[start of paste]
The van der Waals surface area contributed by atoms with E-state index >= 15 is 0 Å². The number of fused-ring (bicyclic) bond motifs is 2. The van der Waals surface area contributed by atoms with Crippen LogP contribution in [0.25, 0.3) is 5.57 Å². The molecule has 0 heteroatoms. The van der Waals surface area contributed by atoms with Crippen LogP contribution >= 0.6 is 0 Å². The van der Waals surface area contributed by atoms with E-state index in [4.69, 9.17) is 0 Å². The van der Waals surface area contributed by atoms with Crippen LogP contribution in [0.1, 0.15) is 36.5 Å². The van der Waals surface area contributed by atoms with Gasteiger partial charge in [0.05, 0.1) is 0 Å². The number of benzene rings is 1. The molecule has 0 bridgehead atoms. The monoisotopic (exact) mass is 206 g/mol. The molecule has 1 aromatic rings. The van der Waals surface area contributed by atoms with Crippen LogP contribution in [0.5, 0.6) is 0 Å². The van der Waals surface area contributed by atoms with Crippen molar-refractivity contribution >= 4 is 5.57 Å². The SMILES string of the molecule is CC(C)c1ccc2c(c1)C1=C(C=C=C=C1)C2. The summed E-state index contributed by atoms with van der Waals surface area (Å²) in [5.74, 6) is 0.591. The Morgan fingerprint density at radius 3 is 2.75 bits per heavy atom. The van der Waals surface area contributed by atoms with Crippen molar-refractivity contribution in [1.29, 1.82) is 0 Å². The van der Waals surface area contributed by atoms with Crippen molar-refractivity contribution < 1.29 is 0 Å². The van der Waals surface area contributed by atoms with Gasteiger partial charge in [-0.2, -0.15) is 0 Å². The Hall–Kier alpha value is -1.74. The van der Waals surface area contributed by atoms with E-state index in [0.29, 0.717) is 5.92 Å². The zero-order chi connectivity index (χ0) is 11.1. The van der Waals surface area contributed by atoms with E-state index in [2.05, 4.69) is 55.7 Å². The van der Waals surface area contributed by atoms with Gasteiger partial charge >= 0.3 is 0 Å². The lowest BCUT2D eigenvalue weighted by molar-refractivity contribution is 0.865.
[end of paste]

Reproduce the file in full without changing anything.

The van der Waals surface area contributed by atoms with E-state index >= 15 is 0 Å². The number of fused-ring (bicyclic) bond motifs is 2. The van der Waals surface area contributed by atoms with Crippen LogP contribution in [0.25, 0.3) is 5.57 Å². The molecule has 0 heteroatoms. The van der Waals surface area contributed by atoms with Crippen LogP contribution >= 0.6 is 0 Å². The van der Waals surface area contributed by atoms with E-state index in [4.69, 9.17) is 0 Å². The van der Waals surface area contributed by atoms with Crippen LogP contribution in [0.1, 0.15) is 36.5 Å². The van der Waals surface area contributed by atoms with Gasteiger partial charge in [0.05, 0.1) is 0 Å². The number of benzene rings is 1. The molecule has 0 bridgehead atoms. The monoisotopic (exact) mass is 206 g/mol. The molecule has 1 aromatic rings. The van der Waals surface area contributed by atoms with Crippen LogP contribution in [0.5, 0.6) is 0 Å². The van der Waals surface area contributed by atoms with Crippen molar-refractivity contribution >= 4 is 5.57 Å². The SMILES string of the molecule is CC(C)c1ccc2c(c1)C1=C(C=C=C=C1)C2. The summed E-state index contributed by atoms with van der Waals surface area (Å²) in [5.74, 6) is 0.591. The Morgan fingerprint density at radius 3 is 2.75 bits per heavy atom. The van der Waals surface area contributed by atoms with Crippen molar-refractivity contribution in [1.29, 1.82) is 0 Å². The van der Waals surface area contributed by atoms with Crippen molar-refractivity contribution < 1.29 is 0 Å². The van der Waals surface area contributed by atoms with Gasteiger partial charge in [-0.2, -0.15) is 0 Å². The Hall–Kier alpha value is -1.74. The van der Waals surface area contributed by atoms with E-state index in [0.29, 0.717) is 5.92 Å². The zero-order chi connectivity index (χ0) is 11.1. The van der Waals surface area contributed by atoms with E-state index in [2.05, 4.69) is 55.7 Å². The van der Waals surface area contributed by atoms with Gasteiger partial charge >= 0.3 is 0 Å². The lowest BCUT2D eigenvalue weighted by molar-refractivity contribution is 0.865.